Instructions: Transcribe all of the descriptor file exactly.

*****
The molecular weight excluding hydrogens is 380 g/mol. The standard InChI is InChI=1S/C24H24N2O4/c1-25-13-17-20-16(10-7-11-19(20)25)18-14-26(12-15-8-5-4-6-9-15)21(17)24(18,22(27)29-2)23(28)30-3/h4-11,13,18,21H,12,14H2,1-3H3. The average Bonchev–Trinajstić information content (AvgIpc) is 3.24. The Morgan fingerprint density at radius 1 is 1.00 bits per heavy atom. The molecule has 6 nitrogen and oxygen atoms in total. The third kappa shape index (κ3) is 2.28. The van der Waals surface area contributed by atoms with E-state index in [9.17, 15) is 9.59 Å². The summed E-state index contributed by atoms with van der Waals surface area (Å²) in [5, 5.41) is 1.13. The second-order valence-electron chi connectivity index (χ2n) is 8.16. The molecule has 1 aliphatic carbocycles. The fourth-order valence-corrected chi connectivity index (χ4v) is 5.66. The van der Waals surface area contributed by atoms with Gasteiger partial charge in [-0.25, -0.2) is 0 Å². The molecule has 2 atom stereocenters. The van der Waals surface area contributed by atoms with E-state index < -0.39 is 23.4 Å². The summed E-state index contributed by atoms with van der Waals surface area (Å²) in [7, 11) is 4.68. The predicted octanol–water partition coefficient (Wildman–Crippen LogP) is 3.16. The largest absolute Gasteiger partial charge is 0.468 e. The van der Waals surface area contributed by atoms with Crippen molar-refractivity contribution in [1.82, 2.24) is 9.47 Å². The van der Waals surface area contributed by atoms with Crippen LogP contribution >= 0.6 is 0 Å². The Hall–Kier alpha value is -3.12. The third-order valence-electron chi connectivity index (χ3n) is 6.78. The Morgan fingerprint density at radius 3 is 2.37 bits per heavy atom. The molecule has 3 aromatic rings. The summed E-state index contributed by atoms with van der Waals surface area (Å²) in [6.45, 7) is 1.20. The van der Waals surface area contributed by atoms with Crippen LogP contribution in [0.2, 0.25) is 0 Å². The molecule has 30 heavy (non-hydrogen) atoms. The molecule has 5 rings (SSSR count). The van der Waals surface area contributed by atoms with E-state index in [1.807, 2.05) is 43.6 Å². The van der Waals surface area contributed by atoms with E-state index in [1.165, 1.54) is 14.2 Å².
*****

The molecular weight excluding hydrogens is 380 g/mol. The standard InChI is InChI=1S/C24H24N2O4/c1-25-13-17-20-16(10-7-11-19(20)25)18-14-26(12-15-8-5-4-6-9-15)21(17)24(18,22(27)29-2)23(28)30-3/h4-11,13,18,21H,12,14H2,1-3H3. The average Bonchev–Trinajstić information content (AvgIpc) is 3.24. The Morgan fingerprint density at radius 1 is 1.00 bits per heavy atom. The molecule has 6 nitrogen and oxygen atoms in total. The third kappa shape index (κ3) is 2.28. The van der Waals surface area contributed by atoms with E-state index in [9.17, 15) is 9.59 Å². The summed E-state index contributed by atoms with van der Waals surface area (Å²) in [5, 5.41) is 1.13. The second-order valence-electron chi connectivity index (χ2n) is 8.16. The molecule has 1 aliphatic carbocycles. The fourth-order valence-corrected chi connectivity index (χ4v) is 5.66. The van der Waals surface area contributed by atoms with Gasteiger partial charge in [-0.25, -0.2) is 0 Å². The molecule has 2 atom stereocenters. The van der Waals surface area contributed by atoms with E-state index < -0.39 is 23.4 Å². The summed E-state index contributed by atoms with van der Waals surface area (Å²) in [7, 11) is 4.68. The predicted octanol–water partition coefficient (Wildman–Crippen LogP) is 3.16. The largest absolute Gasteiger partial charge is 0.468 e. The van der Waals surface area contributed by atoms with Crippen molar-refractivity contribution in [1.82, 2.24) is 9.47 Å². The van der Waals surface area contributed by atoms with Crippen LogP contribution >= 0.6 is 0 Å². The Hall–Kier alpha value is -3.12. The third-order valence-electron chi connectivity index (χ3n) is 6.78. The Morgan fingerprint density at radius 3 is 2.37 bits per heavy atom. The molecule has 3 aromatic rings. The summed E-state index contributed by atoms with van der Waals surface area (Å²) in [6.45, 7) is 1.20. The van der Waals surface area contributed by atoms with Crippen LogP contribution in [0.2, 0.25) is 0 Å². The molecule has 30 heavy (non-hydrogen) atoms. The molecule has 5 rings (SSSR count). The van der Waals surface area contributed by atoms with E-state index in [1.807, 2.05) is 43.6 Å². The van der Waals surface area contributed by atoms with E-state index in [1.165, 1.54) is 14.2 Å².